I’ve never heard such anger expressed so eloquently. He didn’t swear, didn’t make an eejit of himself, didn’t stray off the topic, didn’t lose control. His icy fury far more powerful than any wild rant would have been.

Some of the things he said will stay with me forever.

He is a true hero. And so is his wife.

Gifts From Above

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This is a picture of the apartment block next to our office.

Notice the state of the upper window.

It’s possible that what’s covering the window is bird-shit from a really big bird (an ostrich, perhaps, or maybe a dragon) with a dreadful case of the runs.

But that’s unlikely.

The window is on the second floor, and there are three more floors above it. What I reckoned happened is that last night was such a lovely night that the residents of that apartment decided to leave their window open. The windows open outward from the bottom, like a canopy.

And during the night one of the residents from one of the floors above threw up out of his window. (Or hers, though I’m betting on it being a bloke).

Since they’re on the second floor, and the windows only open a few inches, it’s not easy to see how they’re going to clean it off.  And the weather’s getting warmer.

There is a saying “good fences make good neighbours”.

But realistically, good fences aren’t much use if said neighbours are going to vomit at you out of the sky.

The Sun Has Got His Hat On

SP_A0040

Sunshine!

Warm, brilliant, heart-lifting sunshine!

The picture above is not from Majorca, the Algarve or Sardinia, but was taken in my back garden this morning. Centrestage is my beloved sun lounger, a Father’s Day gift from the (almost as beloved) Tinkids about five years ago, and still the best present I’ve ever received.

For the first time this year (and remember it’s more than one-third over) God has decided to give us a sunny day that isn’t a Tuesday, so everything I’d planned to do today has gone out the window.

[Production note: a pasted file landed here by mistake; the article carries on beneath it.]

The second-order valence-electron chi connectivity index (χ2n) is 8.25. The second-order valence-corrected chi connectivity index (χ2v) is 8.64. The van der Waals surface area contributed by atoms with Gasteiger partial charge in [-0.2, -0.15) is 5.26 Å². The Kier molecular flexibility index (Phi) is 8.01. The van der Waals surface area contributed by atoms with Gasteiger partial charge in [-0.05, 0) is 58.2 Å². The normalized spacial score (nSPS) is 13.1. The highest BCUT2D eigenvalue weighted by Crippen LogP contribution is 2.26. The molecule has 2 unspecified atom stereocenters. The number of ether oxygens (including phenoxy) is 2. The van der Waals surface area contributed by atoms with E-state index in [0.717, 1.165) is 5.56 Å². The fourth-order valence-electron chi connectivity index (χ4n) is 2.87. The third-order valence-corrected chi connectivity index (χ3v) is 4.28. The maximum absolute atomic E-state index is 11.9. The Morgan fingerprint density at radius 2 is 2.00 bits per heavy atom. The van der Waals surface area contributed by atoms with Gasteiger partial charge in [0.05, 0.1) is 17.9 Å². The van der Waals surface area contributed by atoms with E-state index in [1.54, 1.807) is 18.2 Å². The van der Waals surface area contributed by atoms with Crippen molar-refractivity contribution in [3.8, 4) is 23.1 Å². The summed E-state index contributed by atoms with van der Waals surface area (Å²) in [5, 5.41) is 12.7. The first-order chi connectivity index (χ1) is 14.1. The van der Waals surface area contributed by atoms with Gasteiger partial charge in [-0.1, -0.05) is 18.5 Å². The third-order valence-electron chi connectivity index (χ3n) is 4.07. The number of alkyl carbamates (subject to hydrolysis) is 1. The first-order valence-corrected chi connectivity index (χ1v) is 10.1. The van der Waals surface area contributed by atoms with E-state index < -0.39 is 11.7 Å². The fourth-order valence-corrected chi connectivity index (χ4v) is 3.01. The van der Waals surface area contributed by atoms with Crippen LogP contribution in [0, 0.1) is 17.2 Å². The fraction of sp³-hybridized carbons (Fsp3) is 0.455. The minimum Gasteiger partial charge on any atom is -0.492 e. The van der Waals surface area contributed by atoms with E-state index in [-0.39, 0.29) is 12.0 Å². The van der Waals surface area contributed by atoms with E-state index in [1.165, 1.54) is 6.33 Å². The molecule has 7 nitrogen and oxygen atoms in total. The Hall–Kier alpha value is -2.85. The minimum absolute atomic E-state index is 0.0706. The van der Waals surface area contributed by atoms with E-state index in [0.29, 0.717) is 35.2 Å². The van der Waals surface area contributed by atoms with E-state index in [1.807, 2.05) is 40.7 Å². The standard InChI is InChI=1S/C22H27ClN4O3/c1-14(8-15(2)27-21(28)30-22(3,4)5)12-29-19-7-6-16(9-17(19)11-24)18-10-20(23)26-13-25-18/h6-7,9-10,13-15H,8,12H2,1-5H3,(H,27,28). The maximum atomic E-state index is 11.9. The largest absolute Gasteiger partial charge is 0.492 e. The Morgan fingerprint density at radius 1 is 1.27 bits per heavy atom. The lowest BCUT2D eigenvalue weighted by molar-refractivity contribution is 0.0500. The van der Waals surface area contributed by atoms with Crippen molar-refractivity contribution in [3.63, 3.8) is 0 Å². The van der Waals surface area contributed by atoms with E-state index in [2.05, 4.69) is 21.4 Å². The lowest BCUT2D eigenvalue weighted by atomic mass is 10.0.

Instead I’ve sat, and sometimes lain, in the lounger. I’ve read a bit, slept a bit, and had a great time.

You can see a newspaper in the photo, but to be honest I’ve only read a couple of pages. There will be plenty of damp, dreary days (starting, apparently, with tomorrow) to read about the cruelty a generation of our children received from church-run institutions, the short-sighted greed of our bankers and builders, and the sheer incompetence of our politicians, but today is not one of those day.

Instead I’m going to be postitive. Especially since it’s now three hours and forty-two minutes since anyone started up a motor mower.

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I’ve just discovered that this is my 300th post, and I’m glad it’s such a happy one.

Pretentious? Moi?

Since I drive only to the station each day, while Mrs Tin drives Tingirl to school & then drives to shops, meetings and the gym, she has taken to driving the Tincar, while I drive Tincarjunior, a tiny Peugeot that we bought from her mother.

This car has been overheating lately, so we have twice had it patched up. This morning, however, just as I reached the station, the overheating light came on again.

The guy who repairs our cars reckons it needs a new engine, and wonders if it’s worthwhile given the car’s age (it’s older than two of our children). So we have to decide should we get this one fixed, buy another one, or revert to being a one car family.

BallygowanWhile we’re deciding this, however, I have to get the car home this evening, so I’ll have to fill the radiator with water. I have no container in the car, so I decided to buy a litre bottle of coke, pour out the coke (I don’t drink it) and fill the bottle with water. When I got to the shop, however, I realised that this was stupid, I could buy a litre bottle of Ballygowan and I could actually use it.

I’ve just realised what this actually means. In the middle of the worst recession of all time, I’m going to be driving a car whose radiator is filled with mineral water.

I’m also now thinking of filling the tyres with liquid gold, the petrol tank with the crushed horn of a unicorn, and getting a man to walk in front of the car, spreading rose petals in front of me.